When the modern buyer thinks about brand, their mind probably goes to the well conceived logos and visual design systems that permeate the market today. However, this conception of brand is relatively new movement.
The word brand derives from the Old Norse word “Brandr” which means “to burn.” The earliest known manifestations of this ritual date back to 2000 B.C., when belongings such as cattle, timber and pottery were branded with the mark of the owner using a hot iron to declare one’s ownership over things of value.
Branding originated with the hot iron mark that owners used to identify their property.
The movement from hot iron branding (“This is mine, don’t touch!”) to today’s accepted definition of brand (“I made this, so you can buy it with confidence”) started in the early 1800s with the drug industry. In the early and mid-nineteenth century, advertisements mainly consisted of generic product announcements in newspapers and magazines with no accompanying illustrations or special typefaces. The early drug industry was the main exception to this pattern.
Patent medicine’s “Pitchmen” departed from the normal one-column black & white product announcements by running colorful ads with wild claims about their offerings. This formula, the main ingredient of which was morphine, was eventually withdrawn from the market.
Manufacturers of patent medicine (a commercial product advertised as an over-the-counter cure, often without regard to its effectiveness) vied for consumer attention with dramatic advertisements and colorful claims. This was one of the first manifestations of actively promoting a brand, because it was the first time that there was a diverse selection of competing products for consumers to choose from. Manufacturers wanted to give consumers the tools to identify and choose their offering. Branding grew out of the need that competition created.
This era marked a huge transformation in how people related to brands. It was a change that was largely enabled by the arrival of new technologies, the advent of mail order catalogues, the expansion of railroads, and the growth of the postal service. All of these innovations combined in the early 1900s to let people access things — and purchase products — that had historically been outside their reach. The updated concept of brand manifested profoundly in the iconic rivalry between Coke and Pepsi at the dawn of 20th century.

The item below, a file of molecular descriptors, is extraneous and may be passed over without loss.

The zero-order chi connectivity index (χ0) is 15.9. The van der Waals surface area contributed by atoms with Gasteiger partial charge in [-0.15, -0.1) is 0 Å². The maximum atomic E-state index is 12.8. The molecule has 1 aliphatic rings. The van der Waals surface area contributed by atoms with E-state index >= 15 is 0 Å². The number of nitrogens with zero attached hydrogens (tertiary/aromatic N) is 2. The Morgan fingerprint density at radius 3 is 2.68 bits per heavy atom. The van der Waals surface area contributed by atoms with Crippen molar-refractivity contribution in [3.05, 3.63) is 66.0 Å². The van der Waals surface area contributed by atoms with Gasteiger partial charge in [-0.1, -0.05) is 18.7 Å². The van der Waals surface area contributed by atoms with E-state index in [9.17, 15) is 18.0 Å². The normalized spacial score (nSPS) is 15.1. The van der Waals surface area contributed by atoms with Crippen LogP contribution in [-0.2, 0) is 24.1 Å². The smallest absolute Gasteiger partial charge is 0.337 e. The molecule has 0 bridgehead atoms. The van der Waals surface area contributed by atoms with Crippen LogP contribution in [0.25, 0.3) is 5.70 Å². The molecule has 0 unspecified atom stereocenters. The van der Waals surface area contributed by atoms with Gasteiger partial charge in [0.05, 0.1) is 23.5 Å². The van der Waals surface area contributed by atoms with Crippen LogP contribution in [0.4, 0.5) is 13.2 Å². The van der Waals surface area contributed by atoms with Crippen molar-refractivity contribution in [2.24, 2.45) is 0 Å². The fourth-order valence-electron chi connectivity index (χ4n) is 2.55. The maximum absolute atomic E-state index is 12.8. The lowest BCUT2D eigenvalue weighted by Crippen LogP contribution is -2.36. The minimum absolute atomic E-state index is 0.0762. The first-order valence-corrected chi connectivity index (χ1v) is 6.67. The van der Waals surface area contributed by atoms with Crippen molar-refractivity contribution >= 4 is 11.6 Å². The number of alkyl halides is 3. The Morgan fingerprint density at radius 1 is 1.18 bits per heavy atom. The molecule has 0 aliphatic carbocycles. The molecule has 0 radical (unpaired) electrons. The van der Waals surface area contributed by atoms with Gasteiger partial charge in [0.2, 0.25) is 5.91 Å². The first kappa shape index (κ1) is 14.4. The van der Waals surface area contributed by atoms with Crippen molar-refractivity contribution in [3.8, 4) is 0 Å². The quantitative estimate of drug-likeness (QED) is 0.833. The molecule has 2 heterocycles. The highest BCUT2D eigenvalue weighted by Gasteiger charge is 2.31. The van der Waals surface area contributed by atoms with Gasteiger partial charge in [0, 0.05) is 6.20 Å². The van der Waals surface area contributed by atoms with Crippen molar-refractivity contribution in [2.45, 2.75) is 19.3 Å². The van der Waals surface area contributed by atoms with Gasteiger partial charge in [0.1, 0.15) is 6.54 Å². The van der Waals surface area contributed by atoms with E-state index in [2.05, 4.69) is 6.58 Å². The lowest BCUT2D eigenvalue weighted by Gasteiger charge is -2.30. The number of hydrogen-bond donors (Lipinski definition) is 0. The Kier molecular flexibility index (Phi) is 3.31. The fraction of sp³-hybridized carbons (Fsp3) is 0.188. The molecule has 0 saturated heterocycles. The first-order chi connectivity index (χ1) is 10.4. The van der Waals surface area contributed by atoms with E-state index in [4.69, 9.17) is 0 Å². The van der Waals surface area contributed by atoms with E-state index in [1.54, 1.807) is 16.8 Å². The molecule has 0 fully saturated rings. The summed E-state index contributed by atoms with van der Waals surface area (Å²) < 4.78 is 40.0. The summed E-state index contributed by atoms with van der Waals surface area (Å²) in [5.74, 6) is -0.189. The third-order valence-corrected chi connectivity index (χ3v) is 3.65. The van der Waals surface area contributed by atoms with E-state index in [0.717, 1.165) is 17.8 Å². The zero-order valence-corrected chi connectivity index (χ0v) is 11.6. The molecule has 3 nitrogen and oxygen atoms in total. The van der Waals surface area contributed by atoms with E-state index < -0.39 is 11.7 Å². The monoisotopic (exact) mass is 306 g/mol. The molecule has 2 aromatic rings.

Tired? The original formula for Coca-Cola — which then contained small amounts of cocaine — would have undoubtedly revived the "thirsty, weary, and despondent."
In the mid-1900s, the advertising noise rose to a roar. There was a lot of competition for people’s attention. With so many conflicting messages, you could no longer simply talk about what you did anymore — you needed to talk about what made you better than the competition. This led to the development of the “unique selling position.” Major brands were no longer simply selling a product; they were selling a mythology. Advertising’s “creative revolution” saw brands begin to experiment with audience segmentation. Instead of attempting to market mass-produced items to an undifferentiated mass of consumers, they began to target particular groups their product.
This famous ad campaign from Volkswagen appealed to those who were tired of conspicuous consumption. It positioned the buyer as distinguished and tasteful — contrasting VW’s offering against the larger, more garish options of the competition.
In the 1980s, a new counter-cultural movement arose, born out of the recession. Cash-strapped Americans began to realize that much of the language used in advertising was misleading. This created an atmosphere of distrust toward brand messages that we are still grappling with decades later.
Turned out that McDonalds fast food wasn’t healthy, Calvin Klein was mistreating its models, Nike products were made in sweatshops — and consumers were starting to question the veracity of brand messages.
Today, logos are abundant, companies are plentiful, and our attention spans are incredibly short. Internet is now accessible from almost everywhere and brands live and die by the will of the consumer in an instant.
Brand no longer refers just to a mark. Brands are now ideas that companies launch into the world: ones that they work to control and influence, but whose fate ultimately lives and dies by the current of online activity, social sharing, and customer reviews.
The modern brand is shaped by both controllable and uncontrollable factors. The controllable factors are the means by which your company communicates with the market. The uncontrollable factors revolve around the market’s perception of you, which is developed through various one- and two-way interactions with your company.
Ultimately, as Seth Godin eloquently states,
“A brand is the set of expectations, memories, stories and relationships that, taken together, account for a consumer’s decision to choose one product or service over another.”
When executed well, a strong brand attracts the right employees and customers, creates company-wide focus, helps you stand out in the market, empowers your sales team, and builds your company’s reputation and therefore your stakeholder value.